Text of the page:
Many fans and observers were surprised that less than three weeks after Chris Brown is alleged to have beaten girlfriend Rihanna that the couple were reported to have reunited last weekend in Miami. Though they were not pictured together while staying at a Miami-area home owned by Diddy in what was believed to be their first face-to-face since the incident on the eve of the Grammys, Sheryl Cates, CEO of the National Domestic Violence Hotline and the National Teen Dating Abuse Helpline, said such quick rapprochement is not unusual in domestic-violence cases.
"I'm not surprised at all, it's a normal reaction," Cates said. (Cates has 25 years' worth of experience in the domestic-violence field, but stressed that she has no firsthand knowledge of the Brown/Rihanna case other than media reports.) "She's probably trying to see if he will actually change his behavior. There's probably hope there, and while the trust has been broken, there's a level of trust that says, 'I will give you an opportunity for change.' "
Brown was arrested and booked on suspicion of criminal threats and is scheduled to be charged this Thursday (March 5) in the case. But regardless of how the legal end of the matter emerges, Cates said that [artist id="1940303"]Rihanna's[/artist] challenge is not knowing if this kind of situation will happen again — though historically, Cates noted, there is a "high likelihood" that it could. "Nobody is sure that there haven't been other incidences, because usually there has been violence before, or an escalation of emotionally abusive behavior," she said. "The interesting question is, 'Is he serious about changing and will Rihanna know that he is?' "
Brown has said in a statement that he was "sorry and saddened" about what happened, without specifying what exactly transpired. Cates said her experience is that there is an 80 percent or higher risk that another abusive incident could happen in the future once an alleged confrontation of this magnitude has transpired.
"Just because there has not been physical abuse [that we know of] in the past, that doesn't mean there wasn't emotional abuse," she said. "And if that was happening, that possessive behavior that includes isolation from friends and family, jealousy and control tactics, that will usually occur again unless that person is really getting help and doing work to find balance in that relationship."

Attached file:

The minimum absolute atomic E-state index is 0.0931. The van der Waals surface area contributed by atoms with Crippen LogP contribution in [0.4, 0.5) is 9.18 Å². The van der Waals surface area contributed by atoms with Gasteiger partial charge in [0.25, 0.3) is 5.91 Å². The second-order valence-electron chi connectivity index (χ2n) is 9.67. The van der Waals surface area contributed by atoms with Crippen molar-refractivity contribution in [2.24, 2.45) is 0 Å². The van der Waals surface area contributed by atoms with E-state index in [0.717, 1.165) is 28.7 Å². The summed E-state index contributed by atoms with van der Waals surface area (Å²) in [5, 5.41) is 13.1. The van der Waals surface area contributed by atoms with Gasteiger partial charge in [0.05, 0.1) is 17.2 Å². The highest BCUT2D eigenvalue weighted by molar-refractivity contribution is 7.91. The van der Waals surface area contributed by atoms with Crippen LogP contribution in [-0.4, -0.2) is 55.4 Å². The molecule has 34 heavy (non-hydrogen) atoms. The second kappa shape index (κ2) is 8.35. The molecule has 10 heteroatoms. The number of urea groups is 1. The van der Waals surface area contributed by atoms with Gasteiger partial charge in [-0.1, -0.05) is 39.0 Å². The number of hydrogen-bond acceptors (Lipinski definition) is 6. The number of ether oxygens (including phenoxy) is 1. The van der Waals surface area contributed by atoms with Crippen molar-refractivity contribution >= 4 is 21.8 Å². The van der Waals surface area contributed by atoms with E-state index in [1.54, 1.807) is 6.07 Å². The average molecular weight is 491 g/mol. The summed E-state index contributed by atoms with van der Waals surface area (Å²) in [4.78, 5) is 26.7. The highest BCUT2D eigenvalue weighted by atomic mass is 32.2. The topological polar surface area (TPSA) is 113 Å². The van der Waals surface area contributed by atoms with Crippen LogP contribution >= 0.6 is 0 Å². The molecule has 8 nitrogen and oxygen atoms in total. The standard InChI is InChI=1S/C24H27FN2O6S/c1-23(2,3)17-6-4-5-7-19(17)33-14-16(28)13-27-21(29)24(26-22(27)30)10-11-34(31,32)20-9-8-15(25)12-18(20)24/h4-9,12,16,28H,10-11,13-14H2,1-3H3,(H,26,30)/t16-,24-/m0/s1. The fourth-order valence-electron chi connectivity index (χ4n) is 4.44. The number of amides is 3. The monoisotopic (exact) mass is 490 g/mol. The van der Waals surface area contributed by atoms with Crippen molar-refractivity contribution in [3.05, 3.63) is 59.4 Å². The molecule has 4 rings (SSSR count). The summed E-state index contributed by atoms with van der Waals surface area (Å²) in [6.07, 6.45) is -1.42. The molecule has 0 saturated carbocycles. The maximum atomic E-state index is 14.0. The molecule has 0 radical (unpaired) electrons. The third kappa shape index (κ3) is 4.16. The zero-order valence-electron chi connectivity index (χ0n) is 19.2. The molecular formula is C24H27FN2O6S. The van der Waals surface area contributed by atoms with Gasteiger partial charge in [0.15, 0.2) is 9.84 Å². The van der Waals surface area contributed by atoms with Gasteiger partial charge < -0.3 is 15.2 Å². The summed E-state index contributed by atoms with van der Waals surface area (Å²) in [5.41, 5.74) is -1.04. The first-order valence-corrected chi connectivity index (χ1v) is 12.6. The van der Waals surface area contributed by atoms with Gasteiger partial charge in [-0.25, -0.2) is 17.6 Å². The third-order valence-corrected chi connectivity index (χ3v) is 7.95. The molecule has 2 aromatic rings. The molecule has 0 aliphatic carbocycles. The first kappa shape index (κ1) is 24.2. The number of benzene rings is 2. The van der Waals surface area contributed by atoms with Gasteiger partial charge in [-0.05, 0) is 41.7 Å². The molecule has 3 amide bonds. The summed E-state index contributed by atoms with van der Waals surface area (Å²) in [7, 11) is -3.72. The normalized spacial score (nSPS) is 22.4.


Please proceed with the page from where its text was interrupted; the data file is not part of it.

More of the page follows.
Following some criticism from fans and fellow artists such as Usher about Brown's decision to be photographed riding a Jet Ski and flexing his muscles during the couple's reported reunion weekend, Cates said it is clear that the extra layer of expectation and scrutiny the couple face as celebrities could add to the difficulty of navigating the situation.
"Her family has been very supportive and stood by her and his [Brown's] mom, who's been though this — if she talks about love and there is accountability, an understanding that this is not acceptable and if she's supportive of his change and not making excuses for it, that could help," Cates said.
The couple reportedly made their way back to Los Angeles on Monday and were said to be photographed by TMZ exiting a private plane together. And while Rihanna is said to have cooperated with police in the investigation — the photo of her battered face leaked by TMZ is reported to have been a police image — Cates said even if Rihanna decides not to further cooperate with the district attorney's office in the case, it might not make a difference.
"I don't want to say that [reconciling] is his motivation [to avoid charges], but it does happen," Cates said. "There's always that thought of, 'Well, maybe they won't testify against me.' But California's prosecution policies don't require the victim to testify." Both Brown and Rihanna's spokespeople have not returned repeated requests for comment from MTV News in connection with this story.
Get resources and information about domestic violence, or check out Think MTV for a video handbook on spotting the warning signs of abuse.